The verb’s original meaning must have been ‘taste’ in the sense of ‘having a certain flavour’, as in the sentence “Marmite tastes awful”. At some point it also began to be used figuratively to mean ‘come to know something’, not only by means of the sense of taste but also for knowledge arrived at by means of other senses. It is interesting that in the Germanic languages it seems that it was sight rather that taste that was traditionally used in the same way. Consider, for instance, the common use, in English, of the verb ‘see’ in contexts like “I see what you mean”, where it is interchangeable with ‘know’. Whether the source verb can be explained by the differences between traditional Mediterranean and Anglo-Saxon cuisines I’d rather not suggest for fear of deportation.

In any case, what must have been once a figurative use of the verb ‘taste’ became at some point the default way of expressing ‘know’. These are the two main senses of saber in contemporary Spanish and of its equivalents in most other Romance languages. The question I ask here is: do speakers of Spanish today categorize this as one word with two meanings? Or do they feel they are two different words that just happen to sound the same? There may be a way to tell.

In Spanish, unlike in English, a verb can take dozens of different forms. The shape of a verb changes depending on who is doing the action of the verb, whether the action is a fact or a wish etc. Thus, for example, speakers of Spanish say yo sé ‘I know’ but t sabes ‘you know’. They also use one form (so-called ‘indicative’) in sentences like yo veo que t sabes inglés ‘I see that you know English’ but a different form (so-called ‘subjunctive’) in yo espero que t sepas inglés ‘I hope that you know English’. The Real Academia Española, the prescriptive authority in the Spanish language, has ruled that, because saber is a single verb, it should have the same forms (sé, sabes etc.) regardless of its particular sense. Speakers, however, have trouble to abide by this rule, which is probably the reason why the need for a rule was felt in the first place. My native speaker intuition, and that of other speakers of Spanish, is that the verb may have a different form depending on its sense:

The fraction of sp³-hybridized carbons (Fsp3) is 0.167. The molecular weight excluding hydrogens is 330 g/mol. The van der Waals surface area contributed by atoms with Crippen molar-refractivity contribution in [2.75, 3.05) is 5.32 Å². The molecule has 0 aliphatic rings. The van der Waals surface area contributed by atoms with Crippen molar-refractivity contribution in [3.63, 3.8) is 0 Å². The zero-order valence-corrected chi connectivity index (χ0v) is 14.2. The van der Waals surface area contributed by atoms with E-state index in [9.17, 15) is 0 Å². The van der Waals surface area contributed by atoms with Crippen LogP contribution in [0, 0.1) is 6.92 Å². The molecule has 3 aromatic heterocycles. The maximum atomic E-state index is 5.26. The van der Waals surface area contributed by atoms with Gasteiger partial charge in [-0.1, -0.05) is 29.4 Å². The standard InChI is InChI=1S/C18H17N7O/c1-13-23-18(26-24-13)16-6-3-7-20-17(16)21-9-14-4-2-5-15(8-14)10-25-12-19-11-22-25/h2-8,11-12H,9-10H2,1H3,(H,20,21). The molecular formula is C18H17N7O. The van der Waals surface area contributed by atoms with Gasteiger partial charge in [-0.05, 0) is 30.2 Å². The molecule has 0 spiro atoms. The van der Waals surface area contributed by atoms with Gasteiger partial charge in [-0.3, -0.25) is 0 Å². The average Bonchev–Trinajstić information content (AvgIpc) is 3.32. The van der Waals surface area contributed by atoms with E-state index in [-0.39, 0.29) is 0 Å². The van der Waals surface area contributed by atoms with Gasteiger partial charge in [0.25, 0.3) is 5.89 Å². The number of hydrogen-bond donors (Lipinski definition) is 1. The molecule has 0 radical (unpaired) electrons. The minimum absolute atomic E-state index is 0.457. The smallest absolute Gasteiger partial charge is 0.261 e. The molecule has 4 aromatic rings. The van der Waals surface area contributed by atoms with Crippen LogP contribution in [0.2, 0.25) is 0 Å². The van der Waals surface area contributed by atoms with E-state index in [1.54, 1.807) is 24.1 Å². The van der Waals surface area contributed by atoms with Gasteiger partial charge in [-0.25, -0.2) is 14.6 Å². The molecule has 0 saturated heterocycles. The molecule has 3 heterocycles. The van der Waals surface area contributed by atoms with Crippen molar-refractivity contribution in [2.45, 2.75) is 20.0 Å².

Forms of Spanish saber (forms starting with sab– in light gray, forms starting with sep– in dark gray)

The most obvious explanation for why this change could happen is that, when the two main senses of saber drifted sufficiently away from each other, speakers ceased to make the generalization that they were part of the same lexeme. When this happened, the necessity to have the same forms for the two meanings of saber dissappeared. But, why sepo?

Because cannibalism is on the wane (also in Spain) we hardly ever speak about how people taste. As a result, the first and second person forms of saber (e.g. irregular ) are only ever encountered by speakers under their meaning ‘know’. Because of this, they do not count as evidence for language users’ deduction of the full array of forms of saber. This meant that the first and second person forms of saber₂ ‘taste’, when needed (imagine someone saying sepo salado ‘I taste salty’ after coming out of the sea), had to be formed on the fly on evidence exclusive to its sense ‘taste’ (i.e. third persons and impersonal forms):

Because of the evidence available to speakers, at first sight it might seem strange that this ‘fill-in-the-gaps’ exercise did not result in the apparently more regular 1SG indicative form sabo. This would have resulted in a straightforward indicative vs subjunctive distinction in the stem. The chosen form, however, makes more sense when one observes the patterns of alternation present in other Spanish verbs: